How to Get Approved for Student LoansJuly 9, 2021
The cost of college continues to rise. As a result, it can be hard to pay for college, even when you receive scholarships and grants.
If your scholarships and grants don’t cover the full cost of college, you might need to turn to student loans. The requirements for student loans depend on the type of student loan you get.
Federal student loan eligibility is easier to meet, since these loans have fewer requirements, with the only criteria being U.S. citizenship. On the downside, you can only take out so many federal student loans each year.
On the other hand, private student loan eligibility usually includes credit, income and other criteria that can be harder to meet. These funds, however, can help cover any leftover amount after you’ve taken out federal loans.
Here’s what you need to know about how to get approved for a student loan.
Federal Student Loan Eligibility Requirements
When students max out their scholarship or grant options (or don’t qualify for need-based aid), federal student loans are often the first place they turn. Student loan eligibility requirements for federal loans include:
- U.S. citizen or eligible non-citizen: For the most part, you need to be a citizen of the United States or meet non-citizen residency requirements.
- Valid Social Security number: There are some students that don’t need a valid Social Security number (like those from certain U.S. territories), but most applicants should have an assigned number.
- Demonstrate financial need: When getting an unsubsidized loan, the financial need isn’t required, but subsidized federal student loans require that you show need.
- Register with Selective Service: Male applicants should be registered for the military draft.
- Show you’re qualified to continue your education: You must have a high school diploma, GED or show that your homeschool experience is in line with state law.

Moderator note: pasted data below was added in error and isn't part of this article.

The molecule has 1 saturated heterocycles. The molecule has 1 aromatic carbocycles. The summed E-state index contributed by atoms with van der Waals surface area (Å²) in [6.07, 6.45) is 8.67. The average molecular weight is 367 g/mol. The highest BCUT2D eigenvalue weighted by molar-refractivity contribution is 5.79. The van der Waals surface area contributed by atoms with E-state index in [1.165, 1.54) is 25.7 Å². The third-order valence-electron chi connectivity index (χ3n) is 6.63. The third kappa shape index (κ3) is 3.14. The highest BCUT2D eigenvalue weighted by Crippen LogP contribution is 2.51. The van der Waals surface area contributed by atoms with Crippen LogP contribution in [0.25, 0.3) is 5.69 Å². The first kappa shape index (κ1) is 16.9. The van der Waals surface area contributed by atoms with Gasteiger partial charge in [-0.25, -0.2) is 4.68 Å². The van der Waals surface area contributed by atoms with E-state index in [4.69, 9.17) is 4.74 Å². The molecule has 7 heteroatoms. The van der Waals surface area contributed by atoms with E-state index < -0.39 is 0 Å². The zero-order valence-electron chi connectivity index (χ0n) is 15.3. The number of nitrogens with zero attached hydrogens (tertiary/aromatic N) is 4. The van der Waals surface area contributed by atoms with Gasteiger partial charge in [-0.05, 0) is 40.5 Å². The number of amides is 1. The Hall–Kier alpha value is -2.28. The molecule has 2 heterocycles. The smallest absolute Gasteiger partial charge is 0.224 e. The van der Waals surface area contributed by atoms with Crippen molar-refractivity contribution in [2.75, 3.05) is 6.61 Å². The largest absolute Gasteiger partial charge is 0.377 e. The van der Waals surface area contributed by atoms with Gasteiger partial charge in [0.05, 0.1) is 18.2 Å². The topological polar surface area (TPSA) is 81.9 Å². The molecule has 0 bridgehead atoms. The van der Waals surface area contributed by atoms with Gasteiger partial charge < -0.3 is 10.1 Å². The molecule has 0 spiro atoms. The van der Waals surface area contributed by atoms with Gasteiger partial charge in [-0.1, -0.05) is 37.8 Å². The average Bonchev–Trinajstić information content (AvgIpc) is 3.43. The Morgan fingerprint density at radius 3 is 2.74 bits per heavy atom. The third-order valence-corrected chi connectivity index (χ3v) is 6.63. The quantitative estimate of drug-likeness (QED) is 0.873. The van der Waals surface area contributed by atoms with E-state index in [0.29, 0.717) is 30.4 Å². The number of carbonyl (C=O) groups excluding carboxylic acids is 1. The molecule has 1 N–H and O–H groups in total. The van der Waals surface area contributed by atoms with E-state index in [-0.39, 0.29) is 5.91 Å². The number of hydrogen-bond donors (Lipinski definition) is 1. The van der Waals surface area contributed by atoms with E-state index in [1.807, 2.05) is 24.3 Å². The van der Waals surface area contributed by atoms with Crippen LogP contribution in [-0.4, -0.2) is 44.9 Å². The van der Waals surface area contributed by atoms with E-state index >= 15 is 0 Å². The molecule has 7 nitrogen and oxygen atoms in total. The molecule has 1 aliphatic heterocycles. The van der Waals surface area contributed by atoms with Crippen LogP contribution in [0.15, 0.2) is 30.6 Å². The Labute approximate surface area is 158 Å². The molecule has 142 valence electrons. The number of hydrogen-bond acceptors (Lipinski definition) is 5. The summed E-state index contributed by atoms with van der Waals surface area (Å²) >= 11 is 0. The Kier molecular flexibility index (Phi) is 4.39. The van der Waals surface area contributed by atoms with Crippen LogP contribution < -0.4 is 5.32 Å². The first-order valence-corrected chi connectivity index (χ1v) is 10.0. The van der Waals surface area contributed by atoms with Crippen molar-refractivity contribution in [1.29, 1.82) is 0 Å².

- Be accepted (or enrolled) in an eligible program: To receive federal student loans, you need to be enrolled at an eligible school and take a regular course of study. You should be enrolled at least half-time to qualify.
- Fill out the Free Application for Federal Student Aid (FAFSA): You need to complete the FAFSA application and sign the certification statement at the end, affirming that you’re not in default of student loans and that you’ll use the money for education.
Learn More: Full-Time vs. Part Time College Student
Unsubsidized vs. Subsidized Student Loans
Federal student loan qualifications are different depending on the type of program you’re interested in. The difference between an unsubsidized vs. subsidized student loan is that the government covers your interest while you’re in school when you have a subsidized student loan and unsubsidized student loans will accrue interest while you are in school.
A subsidized student loan has extra federal student loan eligibility requirements related to financial need. Your FAFSA will be used to determine if your family meets the qualifications to have the government cover your interest. There is no requirement to demonstrate need in order to receive an unsubsidized student loan.